Immigrants and Immigration Movement of the Early 20th Century Essay example

Immigrants and Immigration Movement of the Early 20th Century Essay example

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Immigration Movement of the Early 20th Century

"Here is not merely a nation, but a teeming nation of nations."
-Walt Whitman

People have been immigrating to the United States ever since the European settlers first founded the nation. The first immigrants were white European settlers who came for an assortment of different reasons, such as freedom of religion and employment opportunities. Waves of immigrants poured into the US until restrictions were made in the 1920s, which were largely for cultural and economic reasons. Many saw immigration as the only way to prevent starvation, extreme suffering and death. The US became a safe haven and melting pot for many different cultures and nationalities. However, it was not easy to be an immigrant, since they faced much racism, religious persecution, and xenia phobia from the Americans. Sensing this, they often banded closely together, settling with their own kind and forming their own tightly-knit communities where they established their businesses primarily to serve themselves. The Italians and the Jews were two such groups in the beginning of the 20th century who felt much of this racism -- as seen in Faulkner's The Sound and the Fury. At this time, the majority of the immigrants were Italians, Russian and Eastern European Jews, Greeks, Slavs, and Armenians.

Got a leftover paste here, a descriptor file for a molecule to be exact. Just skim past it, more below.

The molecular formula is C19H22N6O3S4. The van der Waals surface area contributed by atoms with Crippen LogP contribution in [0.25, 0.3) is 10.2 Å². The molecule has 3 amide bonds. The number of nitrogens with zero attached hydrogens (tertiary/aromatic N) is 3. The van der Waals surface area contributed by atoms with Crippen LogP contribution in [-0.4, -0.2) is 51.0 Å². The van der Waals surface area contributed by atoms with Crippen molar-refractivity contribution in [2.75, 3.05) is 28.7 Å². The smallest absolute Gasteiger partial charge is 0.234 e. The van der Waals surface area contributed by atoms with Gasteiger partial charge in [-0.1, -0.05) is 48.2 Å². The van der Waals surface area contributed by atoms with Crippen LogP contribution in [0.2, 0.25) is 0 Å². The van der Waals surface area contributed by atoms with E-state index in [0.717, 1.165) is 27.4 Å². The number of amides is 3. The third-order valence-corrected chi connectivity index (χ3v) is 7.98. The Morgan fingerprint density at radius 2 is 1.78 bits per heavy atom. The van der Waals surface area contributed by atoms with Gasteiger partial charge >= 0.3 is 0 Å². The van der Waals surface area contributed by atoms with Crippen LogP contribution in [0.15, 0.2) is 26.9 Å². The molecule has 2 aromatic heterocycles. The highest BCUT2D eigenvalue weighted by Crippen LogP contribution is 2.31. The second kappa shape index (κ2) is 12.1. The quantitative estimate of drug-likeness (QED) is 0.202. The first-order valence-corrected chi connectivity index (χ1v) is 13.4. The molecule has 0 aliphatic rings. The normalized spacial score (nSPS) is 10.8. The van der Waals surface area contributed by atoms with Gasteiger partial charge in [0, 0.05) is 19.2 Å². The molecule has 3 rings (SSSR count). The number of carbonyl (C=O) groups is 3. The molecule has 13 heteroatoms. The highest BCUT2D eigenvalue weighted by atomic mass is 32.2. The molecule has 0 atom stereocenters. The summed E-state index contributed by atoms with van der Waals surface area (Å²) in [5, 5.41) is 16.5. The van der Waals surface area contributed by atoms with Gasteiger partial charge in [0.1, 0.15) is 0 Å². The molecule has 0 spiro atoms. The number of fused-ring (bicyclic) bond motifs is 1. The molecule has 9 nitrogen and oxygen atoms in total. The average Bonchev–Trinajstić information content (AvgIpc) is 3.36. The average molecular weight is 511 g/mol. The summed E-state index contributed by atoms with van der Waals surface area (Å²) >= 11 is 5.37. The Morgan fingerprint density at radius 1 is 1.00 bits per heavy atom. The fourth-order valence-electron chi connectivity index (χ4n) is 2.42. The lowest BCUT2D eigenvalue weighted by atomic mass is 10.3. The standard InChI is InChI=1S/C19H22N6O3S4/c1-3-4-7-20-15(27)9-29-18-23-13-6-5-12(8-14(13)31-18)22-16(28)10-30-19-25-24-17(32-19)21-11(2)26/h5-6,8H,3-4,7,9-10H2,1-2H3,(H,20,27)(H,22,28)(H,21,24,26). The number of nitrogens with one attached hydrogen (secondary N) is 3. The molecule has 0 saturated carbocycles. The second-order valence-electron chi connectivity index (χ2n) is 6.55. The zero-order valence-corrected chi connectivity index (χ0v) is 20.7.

Before 1870 there was little Italian immigration to the US. Nevertheless, shortly afterward, many began to flee rural Italy's low wages and high taxes to seek a more prosperous income in the American cities. Many Italian settlements sprang up in New York, Philadelphia, Chicago, Baltimore, and Detroit. By World War II, it is said that there were more people of Italian descent living in New York City than we...

... middle of paper ...

...king to immigrate to America, were not already well-represented in the population. However, in 1924, the quota was expanded to allow in northern and western Europeans, but to exclude almost everyone else. President Coolidge is quoted saying, "America must be kept American" as he was signing the 1924 quota into law. This fear and ideology was echoed throughout American society in the beginning of the 20th century.

Useful statistics and an informative timeline for the history of US immigration can be found here:

This website contains a lot of informative in depth information on Italians, Jews and many other nationalities that immigrated to the United States. It also has a lot of information on the restrictions and laws that were made against immigrants.

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